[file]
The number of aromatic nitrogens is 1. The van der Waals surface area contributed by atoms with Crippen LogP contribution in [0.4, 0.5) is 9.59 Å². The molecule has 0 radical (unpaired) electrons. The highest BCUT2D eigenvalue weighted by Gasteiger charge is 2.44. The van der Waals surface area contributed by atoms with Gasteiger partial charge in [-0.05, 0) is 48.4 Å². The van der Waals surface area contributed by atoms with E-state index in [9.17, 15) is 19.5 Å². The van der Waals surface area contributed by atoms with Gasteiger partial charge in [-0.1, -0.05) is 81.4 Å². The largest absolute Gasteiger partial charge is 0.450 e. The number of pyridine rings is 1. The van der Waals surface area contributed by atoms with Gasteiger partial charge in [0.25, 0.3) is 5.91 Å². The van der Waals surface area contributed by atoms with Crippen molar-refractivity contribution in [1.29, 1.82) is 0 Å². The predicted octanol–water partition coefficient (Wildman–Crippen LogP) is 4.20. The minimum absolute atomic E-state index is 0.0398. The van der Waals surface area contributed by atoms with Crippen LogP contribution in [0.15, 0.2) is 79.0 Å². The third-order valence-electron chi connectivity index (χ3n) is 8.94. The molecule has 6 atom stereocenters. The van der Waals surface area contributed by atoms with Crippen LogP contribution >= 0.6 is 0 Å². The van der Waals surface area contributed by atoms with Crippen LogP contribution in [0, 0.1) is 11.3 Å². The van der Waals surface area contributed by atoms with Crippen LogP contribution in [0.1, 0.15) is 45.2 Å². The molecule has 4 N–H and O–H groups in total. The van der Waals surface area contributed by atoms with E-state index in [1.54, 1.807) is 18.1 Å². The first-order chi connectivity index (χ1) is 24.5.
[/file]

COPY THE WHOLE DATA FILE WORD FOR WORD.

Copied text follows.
The number of aromatic nitrogens is 1. The van der Waals surface area contributed by atoms with Crippen LogP contribution in [0.4, 0.5) is 9.59 Å². The molecule has 0 radical (unpaired) electrons. The highest BCUT2D eigenvalue weighted by Gasteiger charge is 2.44. The van der Waals surface area contributed by atoms with Gasteiger partial charge in [-0.05, 0) is 48.4 Å². The van der Waals surface area contributed by atoms with E-state index in [9.17, 15) is 19.5 Å². The van der Waals surface area contributed by atoms with Gasteiger partial charge in [-0.1, -0.05) is 81.4 Å². The largest absolute Gasteiger partial charge is 0.450 e. The number of pyridine rings is 1. The van der Waals surface area contributed by atoms with Gasteiger partial charge in [0.25, 0.3) is 5.91 Å². The van der Waals surface area contributed by atoms with Crippen molar-refractivity contribution in [1.29, 1.82) is 0 Å². The predicted octanol–water partition coefficient (Wildman–Crippen LogP) is 4.20. The minimum absolute atomic E-state index is 0.0398. The van der Waals surface area contributed by atoms with Crippen LogP contribution in [0.15, 0.2) is 79.0 Å². The third-order valence-electron chi connectivity index (χ3n) is 8.94. The molecule has 6 atom stereocenters. The van der Waals surface area contributed by atoms with Crippen LogP contribution >= 0.6 is 0 Å². The van der Waals surface area contributed by atoms with Crippen LogP contribution in [0, 0.1) is 11.3 Å². The van der Waals surface area contributed by atoms with Crippen LogP contribution in [0.1, 0.15) is 45.2 Å². The molecule has 4 N–H and O–H groups in total. The van der Waals surface area contributed by atoms with E-state index in [1.54, 1.807) is 18.1 Å². The first-order chi connectivity index (χ1) is 24.5.